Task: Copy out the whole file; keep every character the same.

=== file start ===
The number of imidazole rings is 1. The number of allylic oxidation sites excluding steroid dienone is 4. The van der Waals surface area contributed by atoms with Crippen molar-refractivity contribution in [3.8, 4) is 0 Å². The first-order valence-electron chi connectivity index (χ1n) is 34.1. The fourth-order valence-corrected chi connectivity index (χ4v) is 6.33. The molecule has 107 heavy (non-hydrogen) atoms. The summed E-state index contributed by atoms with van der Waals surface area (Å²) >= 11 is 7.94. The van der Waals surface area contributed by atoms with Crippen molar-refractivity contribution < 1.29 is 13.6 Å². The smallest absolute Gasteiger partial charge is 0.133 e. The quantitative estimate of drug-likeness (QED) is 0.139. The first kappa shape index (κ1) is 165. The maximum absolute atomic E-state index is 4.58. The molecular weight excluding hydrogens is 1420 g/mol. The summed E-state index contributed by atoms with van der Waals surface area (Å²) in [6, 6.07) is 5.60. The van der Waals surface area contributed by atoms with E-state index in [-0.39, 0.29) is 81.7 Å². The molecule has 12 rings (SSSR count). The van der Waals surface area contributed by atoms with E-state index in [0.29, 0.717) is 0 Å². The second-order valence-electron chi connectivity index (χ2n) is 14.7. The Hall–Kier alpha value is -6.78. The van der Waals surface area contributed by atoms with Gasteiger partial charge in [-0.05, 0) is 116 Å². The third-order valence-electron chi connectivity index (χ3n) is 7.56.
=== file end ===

The number of imidazole rings is 1. The number of allylic oxidation sites excluding steroid dienone is 4. The van der Waals surface area contributed by atoms with Crippen molar-refractivity contribution in [3.8, 4) is 0 Å². The first-order valence-electron chi connectivity index (χ1n) is 34.1. The fourth-order valence-corrected chi connectivity index (χ4v) is 6.33. The molecule has 107 heavy (non-hydrogen) atoms. The summed E-state index contributed by atoms with van der Waals surface area (Å²) >= 11 is 7.94. The van der Waals surface area contributed by atoms with Crippen molar-refractivity contribution < 1.29 is 13.6 Å². The smallest absolute Gasteiger partial charge is 0.133 e. The quantitative estimate of drug-likeness (QED) is 0.139. The first kappa shape index (κ1) is 165. The maximum absolute atomic E-state index is 4.58. The molecular weight excluding hydrogens is 1420 g/mol. The summed E-state index contributed by atoms with van der Waals surface area (Å²) in [6, 6.07) is 5.60. The van der Waals surface area contributed by atoms with E-state index in [-0.39, 0.29) is 81.7 Å². The molecule has 12 rings (SSSR count). The van der Waals surface area contributed by atoms with E-state index in [0.29, 0.717) is 0 Å². The second-order valence-electron chi connectivity index (χ2n) is 14.7. The Hall–Kier alpha value is -6.78. The van der Waals surface area contributed by atoms with Gasteiger partial charge in [-0.05, 0) is 116 Å². The third-order valence-electron chi connectivity index (χ3n) is 7.56.